This will be a short update to the latest portfolio as I’ve recently added 1,500 shares of HK Land at a price of US$5.95.
For the benefit of those who had never of HK Land, they are one of the top 5 STI constituent in terms of market capitalization and a conglomerate which develops and manages commercial and residential properties across the globe – China, Singapore, Indonesia, Hongkong. Since they are a conglomerate with various businesses in many different countries, it is very difficult to value each of them accordingly, so I will be using a similar strategy to how I similarly did for Ho Bee recently.
In my last article (here), I’ve highlighted the main difference in the business model between Reits and developers. Obviously, we’ve seen very different fate in the market for Reits and developers over the recent years with many investors preferring Reits in their portfolio for income play. This has resulted in surged valuations from Reits which makes it a less compelling play than developers.
From a valuation stand point, I remain firm on my belief that they are an overlooked, unloved and compelling valuations that no one wants to touch. When they are unpopular, this is when I think they are worth a look.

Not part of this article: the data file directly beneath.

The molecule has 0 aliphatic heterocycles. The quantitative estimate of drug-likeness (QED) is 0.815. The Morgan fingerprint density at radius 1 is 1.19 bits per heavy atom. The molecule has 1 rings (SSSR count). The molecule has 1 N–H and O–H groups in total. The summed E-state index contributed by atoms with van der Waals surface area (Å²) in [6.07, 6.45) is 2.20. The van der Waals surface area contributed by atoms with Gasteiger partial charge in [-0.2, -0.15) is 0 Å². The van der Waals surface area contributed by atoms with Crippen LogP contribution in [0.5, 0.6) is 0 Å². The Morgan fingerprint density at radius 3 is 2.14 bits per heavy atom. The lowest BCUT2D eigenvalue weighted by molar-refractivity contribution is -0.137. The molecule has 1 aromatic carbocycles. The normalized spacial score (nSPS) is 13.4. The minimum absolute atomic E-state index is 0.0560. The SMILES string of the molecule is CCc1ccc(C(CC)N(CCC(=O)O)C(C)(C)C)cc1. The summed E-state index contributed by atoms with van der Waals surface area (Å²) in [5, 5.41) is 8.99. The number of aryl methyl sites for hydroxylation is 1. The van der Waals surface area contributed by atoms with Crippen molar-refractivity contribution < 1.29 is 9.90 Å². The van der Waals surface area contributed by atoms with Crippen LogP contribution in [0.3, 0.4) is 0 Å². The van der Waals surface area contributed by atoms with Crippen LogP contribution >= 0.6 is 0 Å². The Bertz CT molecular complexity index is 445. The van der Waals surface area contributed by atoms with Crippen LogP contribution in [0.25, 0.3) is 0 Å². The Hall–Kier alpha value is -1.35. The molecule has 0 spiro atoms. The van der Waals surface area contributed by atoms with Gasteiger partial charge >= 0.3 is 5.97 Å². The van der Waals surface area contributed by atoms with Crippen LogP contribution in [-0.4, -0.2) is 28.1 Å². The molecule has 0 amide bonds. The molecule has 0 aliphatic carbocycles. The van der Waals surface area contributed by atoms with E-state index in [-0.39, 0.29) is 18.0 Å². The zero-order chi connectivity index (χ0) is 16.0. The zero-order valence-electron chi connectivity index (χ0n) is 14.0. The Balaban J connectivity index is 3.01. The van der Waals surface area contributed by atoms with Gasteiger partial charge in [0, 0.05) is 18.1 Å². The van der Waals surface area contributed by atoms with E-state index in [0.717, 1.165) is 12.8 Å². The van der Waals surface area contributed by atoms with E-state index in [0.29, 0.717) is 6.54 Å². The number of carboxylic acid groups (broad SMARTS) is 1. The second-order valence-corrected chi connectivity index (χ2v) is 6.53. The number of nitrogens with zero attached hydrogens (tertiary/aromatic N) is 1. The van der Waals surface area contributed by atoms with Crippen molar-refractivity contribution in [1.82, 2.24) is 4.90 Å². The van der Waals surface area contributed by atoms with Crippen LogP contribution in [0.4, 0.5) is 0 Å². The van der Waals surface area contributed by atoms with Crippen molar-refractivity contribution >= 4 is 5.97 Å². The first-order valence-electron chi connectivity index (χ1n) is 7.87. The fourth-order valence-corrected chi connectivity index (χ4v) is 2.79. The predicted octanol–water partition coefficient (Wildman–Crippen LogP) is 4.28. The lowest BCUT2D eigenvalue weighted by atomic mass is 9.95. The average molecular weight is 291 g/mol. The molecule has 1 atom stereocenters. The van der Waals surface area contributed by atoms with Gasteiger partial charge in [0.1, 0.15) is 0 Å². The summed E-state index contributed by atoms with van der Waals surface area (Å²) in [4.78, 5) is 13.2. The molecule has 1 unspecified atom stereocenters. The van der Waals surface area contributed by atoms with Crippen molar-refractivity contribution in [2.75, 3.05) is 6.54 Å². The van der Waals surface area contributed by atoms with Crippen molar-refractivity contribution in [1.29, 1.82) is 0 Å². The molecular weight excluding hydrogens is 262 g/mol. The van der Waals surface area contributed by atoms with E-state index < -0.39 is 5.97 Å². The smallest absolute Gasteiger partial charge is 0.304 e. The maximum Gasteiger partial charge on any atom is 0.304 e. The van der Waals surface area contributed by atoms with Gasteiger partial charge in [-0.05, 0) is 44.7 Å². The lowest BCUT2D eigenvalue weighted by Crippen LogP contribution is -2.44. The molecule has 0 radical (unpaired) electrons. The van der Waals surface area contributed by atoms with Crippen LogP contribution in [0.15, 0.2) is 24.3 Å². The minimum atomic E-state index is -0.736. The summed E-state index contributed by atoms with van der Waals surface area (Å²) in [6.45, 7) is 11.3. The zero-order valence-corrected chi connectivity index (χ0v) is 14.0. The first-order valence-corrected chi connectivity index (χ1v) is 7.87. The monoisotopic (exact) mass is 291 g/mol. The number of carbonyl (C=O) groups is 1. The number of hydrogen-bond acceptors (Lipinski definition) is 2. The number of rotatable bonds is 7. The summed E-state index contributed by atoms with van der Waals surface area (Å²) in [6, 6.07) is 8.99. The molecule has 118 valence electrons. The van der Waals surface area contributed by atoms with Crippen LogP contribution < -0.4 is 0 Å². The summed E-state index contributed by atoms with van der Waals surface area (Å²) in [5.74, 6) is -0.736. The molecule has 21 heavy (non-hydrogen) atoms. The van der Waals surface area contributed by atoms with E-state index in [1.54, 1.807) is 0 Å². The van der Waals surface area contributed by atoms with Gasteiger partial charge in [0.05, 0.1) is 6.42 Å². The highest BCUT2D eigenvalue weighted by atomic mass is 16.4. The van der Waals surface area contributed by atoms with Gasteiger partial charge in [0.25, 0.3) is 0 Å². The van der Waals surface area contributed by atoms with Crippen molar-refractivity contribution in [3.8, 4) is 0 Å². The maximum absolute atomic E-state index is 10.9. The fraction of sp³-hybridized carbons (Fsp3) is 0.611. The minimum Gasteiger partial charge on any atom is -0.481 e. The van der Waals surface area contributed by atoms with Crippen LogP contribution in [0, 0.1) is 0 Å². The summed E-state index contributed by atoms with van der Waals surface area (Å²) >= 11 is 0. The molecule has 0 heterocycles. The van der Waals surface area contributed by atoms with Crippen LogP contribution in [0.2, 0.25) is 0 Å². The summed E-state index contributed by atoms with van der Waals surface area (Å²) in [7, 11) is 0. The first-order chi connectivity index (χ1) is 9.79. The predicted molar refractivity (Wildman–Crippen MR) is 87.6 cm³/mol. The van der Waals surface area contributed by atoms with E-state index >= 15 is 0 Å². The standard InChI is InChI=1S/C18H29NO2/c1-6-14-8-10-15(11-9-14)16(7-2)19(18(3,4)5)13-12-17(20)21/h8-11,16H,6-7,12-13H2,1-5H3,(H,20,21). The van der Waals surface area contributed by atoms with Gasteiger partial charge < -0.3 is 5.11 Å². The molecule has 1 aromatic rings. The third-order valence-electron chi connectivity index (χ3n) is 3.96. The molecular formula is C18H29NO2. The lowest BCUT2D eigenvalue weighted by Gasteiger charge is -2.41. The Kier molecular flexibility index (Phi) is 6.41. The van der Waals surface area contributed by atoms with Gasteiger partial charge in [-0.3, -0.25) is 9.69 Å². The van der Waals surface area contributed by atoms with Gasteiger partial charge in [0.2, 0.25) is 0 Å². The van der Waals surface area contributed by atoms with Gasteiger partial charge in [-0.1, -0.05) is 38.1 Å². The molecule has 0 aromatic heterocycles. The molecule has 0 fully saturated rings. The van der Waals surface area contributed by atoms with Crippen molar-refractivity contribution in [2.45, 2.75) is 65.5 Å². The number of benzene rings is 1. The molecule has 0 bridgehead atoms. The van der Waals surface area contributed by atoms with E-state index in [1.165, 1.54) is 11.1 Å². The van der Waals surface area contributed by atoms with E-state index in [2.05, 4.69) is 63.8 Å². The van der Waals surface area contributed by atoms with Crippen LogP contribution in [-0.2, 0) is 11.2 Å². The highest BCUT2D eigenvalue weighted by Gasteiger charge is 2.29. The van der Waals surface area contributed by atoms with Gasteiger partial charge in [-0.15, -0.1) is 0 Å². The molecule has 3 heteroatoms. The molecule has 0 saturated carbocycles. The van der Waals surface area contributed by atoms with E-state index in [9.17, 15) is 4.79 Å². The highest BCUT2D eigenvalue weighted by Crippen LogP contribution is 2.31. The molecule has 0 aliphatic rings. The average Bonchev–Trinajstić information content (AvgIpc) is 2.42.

I’ve tabulated the company’s performance over the last 8 years and there are something which I am particularly looking out for.
In the table above, I have separated the company’s earnings into the Total EPS (includes fair value change), Underlying EPS (exclude fair value change) and Recurring EPS (only rental income portion) and their relevant earnings yield. Since sales of their residential are more lumpy in nature, I am focusing more on their recurring income from their commercial properties. This is rather similar to how we have been trained to value Reits usually based on their recurring income.
If we take a look at the recurring income (green highlighted), which mainly focuses on the rental income and the recurring shares of profits from associates, we can see a positive uptrend in the last 8 years. The only time that it has seriously been jeopardized when it was in 2008 during the gfc when the economy was so bad. Back then, we also see an impairment being done to their properties for up to US$10m, but in all fairness it was minimal at best.
The company continues to trade at compelling valuations at price to book value of below 0.50x and an enticing dividend yield of around 3.2%. If this was structured like a Reit, then the company would be able to distribute dividends for as much as 6.4%, a very decent levered yield if you are considering the gearing they have (at 8%) compared to reits like CCT with dividend yield of 6.2% (gearing of 28%), FCOT with dividend yield of 7.2% (gearing of 38%) or Keppel Reit with dividend yield of 7.7% (gearing of 41%).
Most importantly, based on the company’s recurring earnings yield, they would be more than comfortable to pay out the 19 cents dividends they have paid in the last 2 years.
The share price has recently weakened and I think for as long as their fundamentals remain solid as they are, it would be an easier decision for me to accumulate should the share price heads south.
Vested with 1,500 shares as of writing.